The controversial artist and his curatorial accomplice for the 2012 Biennale of Contemporary Art in Berlin have put together a collection of interviews, conversations and texts that work around the major question of this year's edition - How can art change politics and evoke real effects in our society?
Forget Fear is a report from the efforts of Artur Żmijewski and Joanna Warsza in pursuing the intersection between the global Occupy and Arab Srping movements and the art world. The relationship between artistic practices and reality, particularly the political reality in which a particular society dwells in the main focus of Żmijewski research. It is a collection of interviews with people from the realm of politics and of art, accompanied by individual texts that examine the way they mutually impact one another. texts of their authorship, which show how art works really, presents examples of the effects that art can bring to reality, as may be affected and effectively carry out its changes. Forget Fear attempts to answer the question of how to use art in the field of politics and how to use the policy in the field of art.
As Żmijewski says of his vision for the Berlin Biennale in the introduction to Forget Fear, "We've taken on specific activities that produce concrete results. Rather than ask questions, we look for answers and situations that consist of responsible solutions". The book is the first insight into the ideas behind this year's Biennale.
Excerpt from the foreword by Artur Żmijewski
My critique of my own field is ultimately very simple and can be summarized in one sentence: art doesn’t act, and doesn’t work. Despite the fact that it has enormous potential for conceiving and creating a reality or practicing politics, it usually goes no further than presenting ideas that no one has any intention of putting into practice. Is there any way out of this vicious »circle of creative impotence«? How can art help in performatively creating reality? One of the dominant beliefs in the world of culture is that art operates under the logic of the miracle. There, everything is possible. One biennale may be boring and bad, but the next might be wonderful and »sexy.« It’s as if the possibility of doing a boring or captivating biennale were not a result of the existing art system as a whole, but of some exceptional ability or capacity on the part of the curator or artists. Art, in the minds of its practitioners, can in a moment transcend any limitation. But in fact, its possibilities are no more than those we have created in common. A miracle, that is, the possibility of abolishing all limitations, is an illusion, because one has to operate within a system of limitations ubiquitously dominated by the same Newspeak: freedom, autonomy, participation. It is a system where the know-how is provided by traveling philosophers, ready to offer their intellectual services to any artistic excess. If, in the art world and beyond, we continue to hear the view that art has become a décor for a neo-liberal system, then this décor includes not only art objects, but the intellectual discourse that frames them. It is a discourse which revolves around them and, like a black hole, sucks into its center each and every radical proposition, transforming it into speculation and theoretical reflection—but not into action. Artists, as well as the theorists and philosophers gravitating in their world, have become »practitioners of impotence.« The limited imagination of today’s artists and curators is unable to cross the threshold into genuine action. »Empty« and ineffective artworks and exhibitions are the paradoxical reaction to this situation. All that art has now is spectacle, where social and political problems are played out with no substantial impact on reality. And no substantial impact even on the players in the field of art: other artists and curators.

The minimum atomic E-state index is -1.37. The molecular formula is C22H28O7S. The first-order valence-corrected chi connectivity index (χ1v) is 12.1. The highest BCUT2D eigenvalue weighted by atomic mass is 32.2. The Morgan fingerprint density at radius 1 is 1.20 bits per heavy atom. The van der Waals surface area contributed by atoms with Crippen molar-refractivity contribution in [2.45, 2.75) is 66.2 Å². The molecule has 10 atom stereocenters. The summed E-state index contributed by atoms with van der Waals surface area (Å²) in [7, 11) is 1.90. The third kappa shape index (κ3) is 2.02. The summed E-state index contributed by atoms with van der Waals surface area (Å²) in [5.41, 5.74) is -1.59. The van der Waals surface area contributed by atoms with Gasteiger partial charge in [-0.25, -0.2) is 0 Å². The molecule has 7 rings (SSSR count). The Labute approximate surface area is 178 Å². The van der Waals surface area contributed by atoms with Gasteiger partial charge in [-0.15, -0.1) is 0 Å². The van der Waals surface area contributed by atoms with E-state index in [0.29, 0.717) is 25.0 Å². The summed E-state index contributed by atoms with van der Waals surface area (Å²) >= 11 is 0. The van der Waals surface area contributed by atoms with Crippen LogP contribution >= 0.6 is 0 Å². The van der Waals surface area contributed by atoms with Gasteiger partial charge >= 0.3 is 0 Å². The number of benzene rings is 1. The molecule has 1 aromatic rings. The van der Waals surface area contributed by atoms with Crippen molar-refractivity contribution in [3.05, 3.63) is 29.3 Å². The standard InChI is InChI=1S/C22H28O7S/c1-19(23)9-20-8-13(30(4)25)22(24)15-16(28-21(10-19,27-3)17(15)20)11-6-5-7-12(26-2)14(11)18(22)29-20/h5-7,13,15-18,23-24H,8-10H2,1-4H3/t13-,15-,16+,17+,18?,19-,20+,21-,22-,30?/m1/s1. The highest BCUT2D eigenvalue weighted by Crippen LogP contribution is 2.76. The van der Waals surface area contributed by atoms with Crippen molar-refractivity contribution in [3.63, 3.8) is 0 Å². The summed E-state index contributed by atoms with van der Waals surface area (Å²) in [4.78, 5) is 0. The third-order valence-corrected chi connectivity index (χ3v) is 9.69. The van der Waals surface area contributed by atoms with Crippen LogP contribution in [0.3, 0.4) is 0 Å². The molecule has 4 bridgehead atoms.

Read the full foreword on the Berlin Biennale blog at www.berlinbiennale.de/blog
Featured authors and interviewees include Antanas Mockus, the former mayor of Bogota who contributed to significant social change in Colombia's capital by using methods derived from the theatre practices of Schilling. Voina, the Russian guerilla group that uses art to make a statement of protest against Putin - incidentally, Żmijewski has named the group co-curators of the Biennale this year. The Brazilian group Pixadores, which serves as the political and artistic voice of the exploited classes, attacking the recent Sao Paulo Biennale with their uncompromising message, is also given lease for expression.
With contributions Paweł Althamer, Gábor Bakos, Yael Bartana, Einar Örn Benediktsson, Daniel Blatman, Christian Boltanski, Galit Eilat, Olafur Eliasson, Julián García, Jón Gnarr, Jan Tomasz Gross, Jerzy Hausner, Péter Juhász, Gideon Levy, Renzo Martens, Antanas Mockus, Joanna Mytkowska, Luis Ospina, den Pixadores, Srđa Popović, Alison Ramer, Dorota Sajewska, Árpád Schilling, Marcin Śliwa, Igor Stokfiszewski, Hans-Christian Täubrich, Joanna Tokarska-Bakir, Fernando Vallejo, der Künstlergruppe Voina, Zofia Waślicka and Rafał Żurek as well as a CD by Teresa Margolles.
Forget Fear is published in English and German, with the Krytyka Polityczna group publishing excerpts of the book in their periodical magazine. Żmijewski presented the book at a meeting at the Museum of Modern Art in Warsaw in early March.
Artur Żmijewski is the chief curator of the 7th Berlin Biennale, together with co-curators Joanna Warsza and members of the Voina group.
Edited by Artur Zmijewski and Joanna Warsza
English/German, 416 pages
Distributed at the 7. Berlin Biennale
Published by the Biennale Foundation
Editor: Agnieszka Le Nart
Source: www.krytykapolityczna.pl, www.goethe.de